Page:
“Frankly,” Admiral Mullen said, “I don’t care for the term. We get too hung up on that word, strategic. If we’ve learned nothing else … it should be that the lines between strategic, operational, and tactical are blurred beyond distinction. This is particularly true in the world of communication.”

…and here’s the important point…

“Beyond the term itself, I believe we have walked away from the original intent of strategic communications. By organizing to it — creating whole structures around it — we have allowed strategic communication to become a thing instead of a process, an abstract thought, instead of a way of thinking.”

“To put it simply, we need to worry a lot less about how to communicate our actions … and much more about what our actions communicate.”Actions are the new words. We have a responsibility to educate the enterprise about how behaviors and actions play in an environment that is ultimately transparent.”

In response to the recent OASD-PA directive, Rosa Brooks, a law professor at Georgetown University, took a view that “strategic communication is the thoughtful integration of issues of stakeholder perception and response into policymaking, planning, and operations at every level. Public affairs, information operations, and traditional public diplomacy are tools that can support and enhance strategic communication, but they aren’t the same as strategic communication.”

“Strategic communication … is less about what we have to say than it is about considering how others may interpret our words and actions.”

“What strategic communication boils down to, in some ways, is a simple plea: learn, engage and listen; try to understand how people outside the United States view U.S. actors;” (read: how people outside our company or organization view us.) “Think in advance about how what we do and say will be perceived, and plan activities accordingly.”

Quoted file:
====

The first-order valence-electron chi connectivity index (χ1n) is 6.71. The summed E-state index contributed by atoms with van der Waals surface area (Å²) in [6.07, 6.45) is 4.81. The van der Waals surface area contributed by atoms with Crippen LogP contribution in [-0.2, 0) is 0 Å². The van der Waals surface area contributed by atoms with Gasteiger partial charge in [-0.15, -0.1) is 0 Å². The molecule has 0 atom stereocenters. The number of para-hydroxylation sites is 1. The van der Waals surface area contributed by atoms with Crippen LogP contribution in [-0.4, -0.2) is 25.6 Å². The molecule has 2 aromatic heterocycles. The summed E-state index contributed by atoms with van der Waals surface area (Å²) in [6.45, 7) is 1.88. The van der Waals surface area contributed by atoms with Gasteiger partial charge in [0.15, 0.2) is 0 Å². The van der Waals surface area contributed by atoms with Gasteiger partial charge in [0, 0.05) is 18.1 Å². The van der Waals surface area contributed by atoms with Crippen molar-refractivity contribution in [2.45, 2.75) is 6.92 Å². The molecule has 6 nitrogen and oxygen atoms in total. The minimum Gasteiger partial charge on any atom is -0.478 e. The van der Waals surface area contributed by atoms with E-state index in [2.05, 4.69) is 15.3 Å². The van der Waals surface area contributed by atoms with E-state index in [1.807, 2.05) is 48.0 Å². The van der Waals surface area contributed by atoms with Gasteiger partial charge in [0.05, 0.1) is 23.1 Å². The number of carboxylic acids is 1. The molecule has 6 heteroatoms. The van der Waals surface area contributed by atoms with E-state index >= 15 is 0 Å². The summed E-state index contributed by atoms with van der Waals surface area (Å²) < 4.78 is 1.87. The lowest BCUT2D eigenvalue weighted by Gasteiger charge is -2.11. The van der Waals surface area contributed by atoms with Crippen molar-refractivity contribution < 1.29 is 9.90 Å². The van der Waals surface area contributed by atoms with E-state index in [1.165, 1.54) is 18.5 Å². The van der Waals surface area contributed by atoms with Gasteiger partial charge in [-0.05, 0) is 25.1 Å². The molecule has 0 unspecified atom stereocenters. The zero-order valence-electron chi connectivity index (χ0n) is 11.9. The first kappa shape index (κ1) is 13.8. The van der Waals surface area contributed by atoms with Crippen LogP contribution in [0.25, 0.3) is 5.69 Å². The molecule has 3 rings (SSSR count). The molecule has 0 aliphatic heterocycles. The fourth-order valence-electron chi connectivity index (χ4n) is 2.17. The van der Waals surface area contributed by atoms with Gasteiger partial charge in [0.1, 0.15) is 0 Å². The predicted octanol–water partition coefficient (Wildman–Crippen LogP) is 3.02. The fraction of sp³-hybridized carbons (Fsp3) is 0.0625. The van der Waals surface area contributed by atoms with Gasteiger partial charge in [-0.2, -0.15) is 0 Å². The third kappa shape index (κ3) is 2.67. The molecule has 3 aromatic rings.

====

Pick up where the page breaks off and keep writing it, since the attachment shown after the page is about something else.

Rather than squabbling about the term, we should focus on integrating the valuable insights the term “strategic communication” has come to reflect.

The goal is not merely to shape the opinion, sentiment and perceptions of audiences of individuals, but to spur them to action, continuing behavior and ultimately advocacy.  Those actions, when successful, give people confidence in the decisions they have made, and turn actions into ongoing behaviors.

The Arthur W. Page Society – an organization of corporate communicators – says it well in a seminal paper on “Building Belief: A New Model for Activating Corporate Character and Authentic Advocacy.”

It is no longer sufficient to manage reputations and brands – our external personas – whether they be military, government or corporate – separately from our workforces and cultures. They need to be synchronized and managed as one.

The digital revolution has brought transparency to every move and action. It has empowered the world – and every individual – to demand authenticity: The product and service performs as advertised; the employer treats me as expected; manage­ment’s behavior is consistent with the organization’s stated values.

At stake is not just the efficacy of our work, but the success and even survival of our enterprises and institutions.

Now that’s strategic.

Robert W. Grupp

President, Strategic Communications Leadership Initiative www.thescli.com

 

[To participate in discussion aimed at forming a new construct for “strategic communication,” attend the National Summit on Strategic Communications on May 8-9, 2014 in Washington DC, where  top leaders in business, military and government communications, public relations and public affairs will identify strategies which enhance engagement for their organizations and share methods to increase the value and improve the practice of strategic communications.]